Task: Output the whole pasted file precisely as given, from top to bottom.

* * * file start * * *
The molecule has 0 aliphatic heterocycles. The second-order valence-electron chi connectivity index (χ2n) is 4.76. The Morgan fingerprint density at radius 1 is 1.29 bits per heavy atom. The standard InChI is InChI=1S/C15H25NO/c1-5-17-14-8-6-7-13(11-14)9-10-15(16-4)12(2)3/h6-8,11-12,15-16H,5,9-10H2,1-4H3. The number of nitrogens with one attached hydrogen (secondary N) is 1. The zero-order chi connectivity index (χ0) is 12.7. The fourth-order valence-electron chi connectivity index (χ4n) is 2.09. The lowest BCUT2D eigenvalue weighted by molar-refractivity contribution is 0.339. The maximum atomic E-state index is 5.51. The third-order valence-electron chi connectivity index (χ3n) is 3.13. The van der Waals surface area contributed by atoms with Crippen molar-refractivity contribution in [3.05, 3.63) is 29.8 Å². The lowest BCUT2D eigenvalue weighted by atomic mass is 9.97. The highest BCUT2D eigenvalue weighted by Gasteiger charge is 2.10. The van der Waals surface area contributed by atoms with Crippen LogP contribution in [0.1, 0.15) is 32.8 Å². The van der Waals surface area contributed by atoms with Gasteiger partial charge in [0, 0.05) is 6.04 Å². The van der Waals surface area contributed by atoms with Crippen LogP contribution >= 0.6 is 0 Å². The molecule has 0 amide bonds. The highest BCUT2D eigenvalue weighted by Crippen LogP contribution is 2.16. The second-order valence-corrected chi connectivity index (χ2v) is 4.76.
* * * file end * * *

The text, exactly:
The molecule has 0 aliphatic heterocycles. The second-order valence-electron chi connectivity index (χ2n) is 4.76. The Morgan fingerprint density at radius 1 is 1.29 bits per heavy atom. The standard InChI is InChI=1S/C15H25NO/c1-5-17-14-8-6-7-13(11-14)9-10-15(16-4)12(2)3/h6-8,11-12,15-16H,5,9-10H2,1-4H3. The number of nitrogens with one attached hydrogen (secondary N) is 1. The zero-order chi connectivity index (χ0) is 12.7. The fourth-order valence-electron chi connectivity index (χ4n) is 2.09. The lowest BCUT2D eigenvalue weighted by molar-refractivity contribution is 0.339. The maximum atomic E-state index is 5.51. The third-order valence-electron chi connectivity index (χ3n) is 3.13. The van der Waals surface area contributed by atoms with Crippen molar-refractivity contribution in [3.05, 3.63) is 29.8 Å². The lowest BCUT2D eigenvalue weighted by atomic mass is 9.97. The highest BCUT2D eigenvalue weighted by Gasteiger charge is 2.10. The van der Waals surface area contributed by atoms with Crippen LogP contribution in [0.1, 0.15) is 32.8 Å². The van der Waals surface area contributed by atoms with Gasteiger partial charge in [0, 0.05) is 6.04 Å². The van der Waals surface area contributed by atoms with Crippen LogP contribution >= 0.6 is 0 Å². The molecule has 0 amide bonds. The highest BCUT2D eigenvalue weighted by Crippen LogP contribution is 2.16. The second-order valence-corrected chi connectivity index (χ2v) is 4.76.